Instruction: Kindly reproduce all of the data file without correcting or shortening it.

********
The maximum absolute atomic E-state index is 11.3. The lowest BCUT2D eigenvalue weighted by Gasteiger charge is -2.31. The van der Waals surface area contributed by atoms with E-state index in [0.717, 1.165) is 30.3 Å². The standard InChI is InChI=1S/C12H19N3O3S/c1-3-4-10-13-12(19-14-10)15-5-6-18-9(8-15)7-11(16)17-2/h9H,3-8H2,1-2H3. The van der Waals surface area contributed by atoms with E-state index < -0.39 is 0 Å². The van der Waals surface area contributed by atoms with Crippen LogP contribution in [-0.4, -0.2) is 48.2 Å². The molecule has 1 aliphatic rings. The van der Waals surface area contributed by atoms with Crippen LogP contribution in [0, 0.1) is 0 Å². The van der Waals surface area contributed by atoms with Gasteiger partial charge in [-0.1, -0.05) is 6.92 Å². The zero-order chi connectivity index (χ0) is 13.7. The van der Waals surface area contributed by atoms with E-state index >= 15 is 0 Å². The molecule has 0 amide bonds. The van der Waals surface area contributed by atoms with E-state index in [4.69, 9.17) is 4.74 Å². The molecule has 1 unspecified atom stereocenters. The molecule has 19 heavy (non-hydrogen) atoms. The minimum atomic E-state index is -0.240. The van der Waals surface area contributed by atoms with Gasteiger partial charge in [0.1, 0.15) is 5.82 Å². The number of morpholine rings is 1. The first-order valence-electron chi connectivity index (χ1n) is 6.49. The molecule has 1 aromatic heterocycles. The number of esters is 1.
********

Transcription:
The maximum absolute atomic E-state index is 11.3. The lowest BCUT2D eigenvalue weighted by Gasteiger charge is -2.31. The van der Waals surface area contributed by atoms with E-state index in [0.717, 1.165) is 30.3 Å². The standard InChI is InChI=1S/C12H19N3O3S/c1-3-4-10-13-12(19-14-10)15-5-6-18-9(8-15)7-11(16)17-2/h9H,3-8H2,1-2H3. The van der Waals surface area contributed by atoms with E-state index < -0.39 is 0 Å². The van der Waals surface area contributed by atoms with Crippen LogP contribution in [-0.4, -0.2) is 48.2 Å². The molecule has 1 aliphatic rings. The van der Waals surface area contributed by atoms with Crippen LogP contribution in [0, 0.1) is 0 Å². The van der Waals surface area contributed by atoms with Gasteiger partial charge in [-0.1, -0.05) is 6.92 Å². The zero-order chi connectivity index (χ0) is 13.7. The van der Waals surface area contributed by atoms with E-state index >= 15 is 0 Å². The molecule has 0 amide bonds. The van der Waals surface area contributed by atoms with E-state index in [4.69, 9.17) is 4.74 Å². The molecule has 1 unspecified atom stereocenters. The molecule has 19 heavy (non-hydrogen) atoms. The minimum atomic E-state index is -0.240. The van der Waals surface area contributed by atoms with Gasteiger partial charge in [0.1, 0.15) is 5.82 Å². The number of morpholine rings is 1. The first-order valence-electron chi connectivity index (χ1n) is 6.49. The molecule has 1 aromatic heterocycles. The number of esters is 1.